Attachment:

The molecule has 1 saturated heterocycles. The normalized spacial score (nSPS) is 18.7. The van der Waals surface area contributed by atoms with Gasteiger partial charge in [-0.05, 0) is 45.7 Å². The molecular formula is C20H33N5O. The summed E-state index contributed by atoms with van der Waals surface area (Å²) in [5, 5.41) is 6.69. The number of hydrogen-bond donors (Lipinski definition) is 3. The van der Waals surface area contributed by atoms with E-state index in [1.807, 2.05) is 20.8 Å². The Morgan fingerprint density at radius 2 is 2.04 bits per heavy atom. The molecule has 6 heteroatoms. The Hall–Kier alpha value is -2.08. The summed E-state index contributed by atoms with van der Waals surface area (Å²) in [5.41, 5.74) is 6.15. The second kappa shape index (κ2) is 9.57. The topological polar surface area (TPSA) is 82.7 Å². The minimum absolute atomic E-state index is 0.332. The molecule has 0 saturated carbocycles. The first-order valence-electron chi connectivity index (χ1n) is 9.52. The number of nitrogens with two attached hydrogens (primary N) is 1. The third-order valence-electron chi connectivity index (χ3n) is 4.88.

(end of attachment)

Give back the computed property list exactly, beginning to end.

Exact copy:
The molecule has 1 saturated heterocycles. The normalized spacial score (nSPS) is 18.7. The van der Waals surface area contributed by atoms with Gasteiger partial charge in [-0.05, 0) is 45.7 Å². The molecular formula is C20H33N5O. The summed E-state index contributed by atoms with van der Waals surface area (Å²) in [5, 5.41) is 6.69. The number of hydrogen-bond donors (Lipinski definition) is 3. The van der Waals surface area contributed by atoms with E-state index in [1.807, 2.05) is 20.8 Å². The Morgan fingerprint density at radius 2 is 2.04 bits per heavy atom. The molecule has 6 heteroatoms. The Hall–Kier alpha value is -2.08. The summed E-state index contributed by atoms with van der Waals surface area (Å²) in [5.41, 5.74) is 6.15. The second kappa shape index (κ2) is 9.57. The topological polar surface area (TPSA) is 82.7 Å². The minimum absolute atomic E-state index is 0.332. The molecule has 0 saturated carbocycles. The first-order valence-electron chi connectivity index (χ1n) is 9.52. The number of nitrogens with two attached hydrogens (primary N) is 1. The third-order valence-electron chi connectivity index (χ3n) is 4.88.